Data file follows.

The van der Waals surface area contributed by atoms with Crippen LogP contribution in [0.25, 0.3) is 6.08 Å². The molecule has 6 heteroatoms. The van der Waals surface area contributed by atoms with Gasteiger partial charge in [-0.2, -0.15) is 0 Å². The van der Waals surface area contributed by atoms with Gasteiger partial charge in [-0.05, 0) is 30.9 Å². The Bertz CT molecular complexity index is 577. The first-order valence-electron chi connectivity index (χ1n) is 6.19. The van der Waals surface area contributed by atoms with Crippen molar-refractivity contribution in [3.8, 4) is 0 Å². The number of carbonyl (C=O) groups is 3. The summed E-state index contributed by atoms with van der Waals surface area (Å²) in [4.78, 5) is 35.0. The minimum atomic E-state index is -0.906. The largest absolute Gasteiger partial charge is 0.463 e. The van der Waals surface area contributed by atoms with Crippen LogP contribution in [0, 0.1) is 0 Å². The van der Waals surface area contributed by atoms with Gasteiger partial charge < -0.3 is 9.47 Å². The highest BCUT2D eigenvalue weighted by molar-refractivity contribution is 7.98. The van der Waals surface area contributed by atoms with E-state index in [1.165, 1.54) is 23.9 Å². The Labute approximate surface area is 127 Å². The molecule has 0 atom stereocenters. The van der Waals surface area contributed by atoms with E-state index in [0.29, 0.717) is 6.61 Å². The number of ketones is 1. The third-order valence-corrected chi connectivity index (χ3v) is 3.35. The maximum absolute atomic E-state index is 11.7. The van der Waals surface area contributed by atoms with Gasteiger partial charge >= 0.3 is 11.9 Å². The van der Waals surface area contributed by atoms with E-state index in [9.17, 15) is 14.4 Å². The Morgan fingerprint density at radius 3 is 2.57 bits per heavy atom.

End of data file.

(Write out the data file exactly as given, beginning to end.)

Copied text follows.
The van der Waals surface area contributed by atoms with Crippen LogP contribution in [0.25, 0.3) is 6.08 Å². The molecule has 6 heteroatoms. The van der Waals surface area contributed by atoms with Gasteiger partial charge in [-0.2, -0.15) is 0 Å². The van der Waals surface area contributed by atoms with Gasteiger partial charge in [-0.05, 0) is 30.9 Å². The Bertz CT molecular complexity index is 577. The first-order valence-electron chi connectivity index (χ1n) is 6.19. The van der Waals surface area contributed by atoms with Crippen molar-refractivity contribution in [3.8, 4) is 0 Å². The number of carbonyl (C=O) groups is 3. The summed E-state index contributed by atoms with van der Waals surface area (Å²) in [4.78, 5) is 35.0. The minimum atomic E-state index is -0.906. The largest absolute Gasteiger partial charge is 0.463 e. The van der Waals surface area contributed by atoms with Crippen LogP contribution in [0, 0.1) is 0 Å². The van der Waals surface area contributed by atoms with Gasteiger partial charge < -0.3 is 9.47 Å². The highest BCUT2D eigenvalue weighted by molar-refractivity contribution is 7.98. The van der Waals surface area contributed by atoms with E-state index in [1.165, 1.54) is 23.9 Å². The Labute approximate surface area is 127 Å². The molecule has 0 atom stereocenters. The van der Waals surface area contributed by atoms with E-state index in [0.29, 0.717) is 6.61 Å². The number of ketones is 1. The third-order valence-corrected chi connectivity index (χ3v) is 3.35. The maximum absolute atomic E-state index is 11.7. The van der Waals surface area contributed by atoms with Gasteiger partial charge >= 0.3 is 11.9 Å². The van der Waals surface area contributed by atoms with E-state index in [9.17, 15) is 14.4 Å². The Morgan fingerprint density at radius 3 is 2.57 bits per heavy atom.